If any area of aviation could benefit from realistic and workable human factors solutions, its the area of general aviation (GA) and the weekend pilot. Many of the aircraft flow by the weekend pilot are older and do not have the benefits of modern flight deck design. However, the demands on these pilots, as far as maintaining radio contact with air traffic control and operating their aircraft in crowded airspace has increased. Air traffic control is generally speaking, less tolerant of the weekend pilot, yet this type of GA pilot is expected to perform as expeditiously as the pilot who flies for a living. Human factors research and design needs to be applied to the weekend pilots operating environment with the same vigor as it is applied to the rest of the aviation system.
Some positive changes have been made. Visual charts or maps, which the weekend pilot uses to help navigate in visual flight conditions, have become user friendly. High traffic areas are color-coded for easy identification (and avoidance). Visual flight corridors, where weekend pilots can navigate through high traffic areas and around busy commercial airports, are also clearly marked for ease of use.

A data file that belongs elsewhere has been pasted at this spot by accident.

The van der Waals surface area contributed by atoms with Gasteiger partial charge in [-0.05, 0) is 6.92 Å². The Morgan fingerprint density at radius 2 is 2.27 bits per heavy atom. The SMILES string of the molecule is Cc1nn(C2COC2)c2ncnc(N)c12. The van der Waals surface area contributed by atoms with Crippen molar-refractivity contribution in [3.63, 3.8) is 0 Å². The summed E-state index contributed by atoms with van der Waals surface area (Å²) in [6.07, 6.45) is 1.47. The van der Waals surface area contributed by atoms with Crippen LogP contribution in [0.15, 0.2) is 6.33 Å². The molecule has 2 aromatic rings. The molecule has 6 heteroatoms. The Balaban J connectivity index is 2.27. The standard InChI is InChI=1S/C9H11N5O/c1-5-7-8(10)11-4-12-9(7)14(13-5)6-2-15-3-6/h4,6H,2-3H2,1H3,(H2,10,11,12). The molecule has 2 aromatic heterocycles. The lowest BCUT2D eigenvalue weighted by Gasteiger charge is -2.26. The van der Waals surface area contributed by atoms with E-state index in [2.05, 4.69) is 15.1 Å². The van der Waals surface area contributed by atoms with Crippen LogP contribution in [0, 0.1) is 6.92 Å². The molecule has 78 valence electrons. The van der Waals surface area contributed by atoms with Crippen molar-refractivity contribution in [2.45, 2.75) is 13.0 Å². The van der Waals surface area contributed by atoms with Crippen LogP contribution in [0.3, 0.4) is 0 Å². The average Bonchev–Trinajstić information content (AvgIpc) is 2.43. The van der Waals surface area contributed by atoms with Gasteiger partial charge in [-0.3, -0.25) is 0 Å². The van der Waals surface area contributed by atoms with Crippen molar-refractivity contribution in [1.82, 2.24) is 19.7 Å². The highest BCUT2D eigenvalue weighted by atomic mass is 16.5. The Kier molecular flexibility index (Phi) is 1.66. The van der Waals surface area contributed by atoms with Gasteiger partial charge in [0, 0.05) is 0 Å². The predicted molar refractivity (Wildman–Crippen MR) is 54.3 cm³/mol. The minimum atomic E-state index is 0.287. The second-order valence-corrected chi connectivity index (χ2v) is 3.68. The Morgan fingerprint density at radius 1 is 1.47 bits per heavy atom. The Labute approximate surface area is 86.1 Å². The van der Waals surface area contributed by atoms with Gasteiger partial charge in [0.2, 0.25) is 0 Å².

This type of map design has clear human factors design inputs. Graphics (color and print) are quickly recognizable by the pilot to minimize the time the pilot spends on information processing. Less cognitive